In both the behavioural and non-behavioural models, we estimate a piecewise constant exponential model in which the hazard is assumed constant within pre-specified survival time intervals but the constants may differ for different intervals. This kind of semi-parametric model is commonly used in a continuous time framework —the approach we adopt to exploit the richness of our dataset— to avoid the assumptions about the shape of the hazard function implied by parametric models. Then, the exponential model can be defined by:
where the baseline hazard rate theta is constant within each of the K intervals but differs between intervals, X is a vector of variables (fixed or, if time-varying, constant within each interval) representing personal characteristics, working careers and macro-indicators that are relevant for our model, beta is the vector of parameters we wish to estimate, and t represents time. We use a monthly panel dataset covering the period 2005–10, derived from the MCVL. It includes all individuals eligible for retirement during this period, excluding those who retired due to collective agreements or forced to do so by regulation (unemployed who reach the minimum retirement age).
Table 1 shows the results of the behavioural model. As expected, the retirement hazard increases with age (at a decreasing rate), but the most powerful effect is that associated with the variable ‘first year of eligibility’, which increases the hazard for both genders. This is consistent with the fact that between 55 and 60% of people (depending on the year considered) retire as soon as they can (via the “ordinary” retirement pathway). The unemployed and those receiving unemployment benefit tend to retire later. As discussed, individuals are forced to retire (via the “ordinary” pathway) if they are unemployed at the legal retirement age. In our estimation we eliminated these enforced retirement events as they do not reflect real choices. Hence, the unemployed present in our sample are mostly people eligible for early retirement, observed before their ordinary retirement age. Variables related to financial incentives behave as expected (see explanation above) and the effects of the replacement rate (individual ratio of pension to last wage) and the minimum pension are especially strong. The effect of the PV proxy is also very strong in the case of women (we compute changes in one euro). These results are in line with those reported by García-Pérez et al. (2013), who show that greater accrued pension rights are, as expected, associated with lower re-entry rates and higher retirement rates. The effect of the economic crisis (measured using the unemployment rate) is associated with delayed retirement for both genders.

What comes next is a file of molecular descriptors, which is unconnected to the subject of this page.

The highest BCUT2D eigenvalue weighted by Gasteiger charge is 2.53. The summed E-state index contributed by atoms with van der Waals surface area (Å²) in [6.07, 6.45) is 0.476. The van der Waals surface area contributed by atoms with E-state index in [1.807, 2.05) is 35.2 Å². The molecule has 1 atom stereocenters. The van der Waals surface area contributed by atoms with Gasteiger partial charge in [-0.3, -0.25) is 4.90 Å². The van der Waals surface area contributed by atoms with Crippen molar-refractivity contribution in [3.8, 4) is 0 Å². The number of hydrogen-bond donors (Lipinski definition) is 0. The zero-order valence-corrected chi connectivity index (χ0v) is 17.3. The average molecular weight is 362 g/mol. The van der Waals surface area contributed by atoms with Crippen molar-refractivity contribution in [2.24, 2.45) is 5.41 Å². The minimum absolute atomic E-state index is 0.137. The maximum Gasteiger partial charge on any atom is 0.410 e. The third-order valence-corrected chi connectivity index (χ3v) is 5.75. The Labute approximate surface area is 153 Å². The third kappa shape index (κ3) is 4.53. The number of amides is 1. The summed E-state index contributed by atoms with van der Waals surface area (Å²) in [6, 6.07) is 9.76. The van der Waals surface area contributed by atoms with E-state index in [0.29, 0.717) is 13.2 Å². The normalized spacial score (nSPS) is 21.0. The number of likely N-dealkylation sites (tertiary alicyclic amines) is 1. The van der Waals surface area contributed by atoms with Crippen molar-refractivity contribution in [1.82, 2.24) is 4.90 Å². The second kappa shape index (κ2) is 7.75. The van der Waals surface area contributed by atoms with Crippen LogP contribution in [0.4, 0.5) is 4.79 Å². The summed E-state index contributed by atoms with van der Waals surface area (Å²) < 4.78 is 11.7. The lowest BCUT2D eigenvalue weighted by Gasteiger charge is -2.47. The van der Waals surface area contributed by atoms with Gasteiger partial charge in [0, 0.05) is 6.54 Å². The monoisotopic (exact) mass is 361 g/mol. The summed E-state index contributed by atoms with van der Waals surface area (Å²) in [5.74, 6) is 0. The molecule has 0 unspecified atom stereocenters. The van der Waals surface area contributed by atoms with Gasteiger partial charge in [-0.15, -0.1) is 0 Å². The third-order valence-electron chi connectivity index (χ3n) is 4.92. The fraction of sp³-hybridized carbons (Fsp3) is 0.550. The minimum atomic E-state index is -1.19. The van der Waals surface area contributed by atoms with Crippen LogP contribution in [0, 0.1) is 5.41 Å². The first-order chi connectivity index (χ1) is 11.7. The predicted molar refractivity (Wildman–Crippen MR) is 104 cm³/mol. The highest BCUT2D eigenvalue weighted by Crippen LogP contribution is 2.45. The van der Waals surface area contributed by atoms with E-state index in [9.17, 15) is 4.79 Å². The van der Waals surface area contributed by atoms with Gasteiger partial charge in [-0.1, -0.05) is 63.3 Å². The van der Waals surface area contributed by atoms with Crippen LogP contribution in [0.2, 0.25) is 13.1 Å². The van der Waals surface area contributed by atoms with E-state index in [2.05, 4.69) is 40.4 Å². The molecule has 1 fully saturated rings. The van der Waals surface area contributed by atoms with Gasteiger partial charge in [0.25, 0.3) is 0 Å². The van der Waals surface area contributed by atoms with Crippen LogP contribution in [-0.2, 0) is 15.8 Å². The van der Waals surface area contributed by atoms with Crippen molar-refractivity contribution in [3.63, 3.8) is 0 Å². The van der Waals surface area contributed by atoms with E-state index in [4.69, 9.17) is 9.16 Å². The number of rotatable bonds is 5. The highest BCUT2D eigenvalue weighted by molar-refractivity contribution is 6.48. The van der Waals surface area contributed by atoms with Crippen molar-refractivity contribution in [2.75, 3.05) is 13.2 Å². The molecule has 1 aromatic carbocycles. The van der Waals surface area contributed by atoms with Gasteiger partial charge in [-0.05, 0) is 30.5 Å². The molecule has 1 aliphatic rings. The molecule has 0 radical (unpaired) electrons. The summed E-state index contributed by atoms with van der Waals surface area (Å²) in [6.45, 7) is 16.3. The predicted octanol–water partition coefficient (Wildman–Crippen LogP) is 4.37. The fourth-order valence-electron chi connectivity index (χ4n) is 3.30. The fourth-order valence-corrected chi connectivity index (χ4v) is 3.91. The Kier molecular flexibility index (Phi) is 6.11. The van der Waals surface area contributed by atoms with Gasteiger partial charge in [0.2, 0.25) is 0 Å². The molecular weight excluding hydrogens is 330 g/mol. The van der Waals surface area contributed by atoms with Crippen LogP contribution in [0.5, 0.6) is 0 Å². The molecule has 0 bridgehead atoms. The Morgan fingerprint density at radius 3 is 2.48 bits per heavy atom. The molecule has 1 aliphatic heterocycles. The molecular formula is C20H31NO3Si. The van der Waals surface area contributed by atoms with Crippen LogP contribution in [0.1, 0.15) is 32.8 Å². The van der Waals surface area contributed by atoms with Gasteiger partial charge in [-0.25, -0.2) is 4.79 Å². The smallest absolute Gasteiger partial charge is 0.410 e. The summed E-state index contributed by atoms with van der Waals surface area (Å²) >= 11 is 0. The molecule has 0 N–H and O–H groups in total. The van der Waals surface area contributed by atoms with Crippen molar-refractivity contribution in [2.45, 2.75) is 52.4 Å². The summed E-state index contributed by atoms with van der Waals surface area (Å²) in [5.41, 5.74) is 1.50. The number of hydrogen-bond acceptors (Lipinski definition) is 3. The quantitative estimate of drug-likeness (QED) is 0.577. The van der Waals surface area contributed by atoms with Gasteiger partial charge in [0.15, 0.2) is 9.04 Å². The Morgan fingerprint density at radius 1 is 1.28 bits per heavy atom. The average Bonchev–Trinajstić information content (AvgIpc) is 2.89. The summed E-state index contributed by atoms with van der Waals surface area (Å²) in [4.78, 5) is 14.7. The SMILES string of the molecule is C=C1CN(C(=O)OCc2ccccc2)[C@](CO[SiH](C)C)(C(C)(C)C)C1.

Men with higher education tend to remain less time in the labour market after becoming formally eligible for retirement (the same effect is observed for women but it is not significant). In contrast, the less educated are more likely to be affected by periods of unemployment and non-participation, above all during years of crisis. This effect, combined with lower wages, may reduce their entry pension level, obliging them to work longer to achieve financial security. As explained, the retirement choice reflects heterogeneous tastes for work and leisure, and different budget constraints. Longer working careers may reflect work and leisure preferences more aligned to remaining in the labour market (associated with the more highly educated and those earning higher wages). But retirement decisions also reflect budget constraints, supposedly more so for the less educated, and thus, they work in the opposite direction.
We should mention at this point some of the limitations of our retirement model. Some variables that may be relevant when explaining retirement decisions are not included in our estimations. This is the case of marital status (as emphasized by Blau & Riphahn, 1999) and the partner’s incentives to retire, health status (as discussed in the seminal paper by Anderson and Burkhauser (1985)), private savings, and expectations about anticipated inheritances. The inclusion of these variables is not possible for two main reasons: on the one hand, problems of data availability (no data source combines work histories, retirement transitions and pensions with any of these variables for Spain); and, on the other hand, the design of the microsimulation model. We opted to project individuals instead of households (pensions rights are, in Spain, individual), which complicates the modelling of the partner’s incentives. Yet, even if information had been available on health status and savings, projecting these variables into the future is beyond the scope of DyPeS given its current stage of development. However, to test the extent to which health status (disability) and marital status (living with a person of similar age) might influence the retirement decision, we have estimated our model including these variables (see Appendix E for an explanation). Other circumstances (that is, firm agreements or regulations) that force people to retire are eliminated from the model. Our model only includes voluntary retirements, excluding those affected by collective agreements (firms and employees) and those with the obligation to retire due to unemployment status or other circumstances. In the microsimulation model, those forced to retire for legal requirements retire automatically, with no intervention of the behavioural model.